1. So we agree. Good. Funky stances can build useful attributes, and can be dropped into for effect at specific times in a fight, but shouldn’t be used as a primary fighting stance. Not everyone who practices TMAs realizes that.

  3. Keeping the torso straight and the core muscles fit is a BIG deal. Let me tell you my story (short):
    For years I worked outdoors,but as my skills grew, and I got tired of being an underpaid dog getting rained and snowed on for peanuts, I got skills and went to work indoors.
    But a problem developed: bad digestion. Constant heartburn of the sort that even laying down made it worse and when that heartburn kicked in, my acidity shot up and this would give me aches and pains and irregular heart rate (the body is acting like it’s an infection). The only way, it seemed, not to have trouble was not to eat. I got to where if I had “things to do” I never ate. I could go for days without eating, and did.
    What I didn’t realize is that I was developing a slouch from being so tired all of the time. Having had my formative years on construction sites, I mistakenly felt that office jobs were not like “real” jobs (in certain respects that true but work is taxing still) so I could go long hours and did. This made me more tired, and made me slouch more.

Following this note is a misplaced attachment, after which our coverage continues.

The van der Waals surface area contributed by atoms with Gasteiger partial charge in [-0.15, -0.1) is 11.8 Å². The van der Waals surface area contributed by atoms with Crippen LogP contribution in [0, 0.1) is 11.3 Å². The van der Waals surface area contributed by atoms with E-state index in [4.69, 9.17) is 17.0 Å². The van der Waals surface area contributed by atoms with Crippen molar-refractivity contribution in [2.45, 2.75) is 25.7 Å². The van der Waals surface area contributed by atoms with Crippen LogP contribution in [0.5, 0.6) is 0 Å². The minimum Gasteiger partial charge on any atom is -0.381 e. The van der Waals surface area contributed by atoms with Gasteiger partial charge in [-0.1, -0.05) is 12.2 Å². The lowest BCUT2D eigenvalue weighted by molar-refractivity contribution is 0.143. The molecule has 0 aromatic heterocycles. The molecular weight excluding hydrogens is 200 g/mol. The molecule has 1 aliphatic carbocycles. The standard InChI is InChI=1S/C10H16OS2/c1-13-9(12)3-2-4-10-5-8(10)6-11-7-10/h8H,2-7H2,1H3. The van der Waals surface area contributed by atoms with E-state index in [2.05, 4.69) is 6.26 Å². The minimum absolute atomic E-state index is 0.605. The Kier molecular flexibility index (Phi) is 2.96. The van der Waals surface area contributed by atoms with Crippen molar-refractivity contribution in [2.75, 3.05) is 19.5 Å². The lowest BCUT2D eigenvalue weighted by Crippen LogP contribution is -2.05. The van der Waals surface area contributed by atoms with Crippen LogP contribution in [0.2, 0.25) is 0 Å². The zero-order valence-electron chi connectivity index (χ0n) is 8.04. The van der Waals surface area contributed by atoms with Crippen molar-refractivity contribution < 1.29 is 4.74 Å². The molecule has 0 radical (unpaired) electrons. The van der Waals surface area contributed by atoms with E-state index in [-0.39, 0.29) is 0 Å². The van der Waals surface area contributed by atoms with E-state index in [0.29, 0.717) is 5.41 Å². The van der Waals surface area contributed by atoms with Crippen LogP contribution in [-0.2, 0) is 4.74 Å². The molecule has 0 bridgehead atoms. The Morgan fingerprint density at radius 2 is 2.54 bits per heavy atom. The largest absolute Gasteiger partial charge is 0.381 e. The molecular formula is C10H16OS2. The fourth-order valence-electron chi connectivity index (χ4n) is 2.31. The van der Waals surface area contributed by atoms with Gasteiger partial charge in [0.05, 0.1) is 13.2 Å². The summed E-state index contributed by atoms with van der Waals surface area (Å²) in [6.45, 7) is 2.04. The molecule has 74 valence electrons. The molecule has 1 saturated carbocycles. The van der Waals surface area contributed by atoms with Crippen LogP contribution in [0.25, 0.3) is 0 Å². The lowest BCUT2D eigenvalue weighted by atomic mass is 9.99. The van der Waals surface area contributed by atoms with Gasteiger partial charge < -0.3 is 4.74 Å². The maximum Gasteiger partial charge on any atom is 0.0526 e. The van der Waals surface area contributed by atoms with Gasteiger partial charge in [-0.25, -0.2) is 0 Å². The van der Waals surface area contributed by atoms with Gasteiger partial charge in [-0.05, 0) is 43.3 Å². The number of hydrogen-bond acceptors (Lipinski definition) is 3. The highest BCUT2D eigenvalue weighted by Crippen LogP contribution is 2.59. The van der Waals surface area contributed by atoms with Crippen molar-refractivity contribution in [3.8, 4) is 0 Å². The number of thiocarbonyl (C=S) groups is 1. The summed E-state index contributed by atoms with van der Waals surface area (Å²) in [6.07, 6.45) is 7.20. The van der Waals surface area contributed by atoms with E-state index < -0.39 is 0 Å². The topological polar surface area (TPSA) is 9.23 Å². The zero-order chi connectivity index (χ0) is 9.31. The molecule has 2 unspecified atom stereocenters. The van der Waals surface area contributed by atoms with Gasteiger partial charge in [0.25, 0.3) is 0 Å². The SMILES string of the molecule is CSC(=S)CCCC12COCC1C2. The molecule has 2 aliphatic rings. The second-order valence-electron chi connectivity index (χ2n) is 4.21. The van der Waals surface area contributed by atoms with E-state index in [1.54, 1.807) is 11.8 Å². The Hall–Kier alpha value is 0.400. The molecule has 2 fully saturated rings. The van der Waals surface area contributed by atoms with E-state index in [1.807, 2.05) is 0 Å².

The more I slouched the progressively worse things got over the years. Visibly, while I run 6 miles every other day and exercise overall daily, I was developing a gut – sure it did not have a lot of fat over it but it was a gut “hanging out” nonetheless. That was part of my bad posture. I was also getting “trucker butt” – meaning no butt at all. I could have worn suspenders but hated those things, but had to pull my pants up a lot.
    Eventually a chiropractor told me that my problems might be coming from something changing the shape of my stomach.
    So one day I tried to stand up straight. My middle back went into spasm and I got cramps in my hips. Muscles not in use perhaps?
    I used a weight belt for support as a test and for the first time in years my stomach stopped bothering me.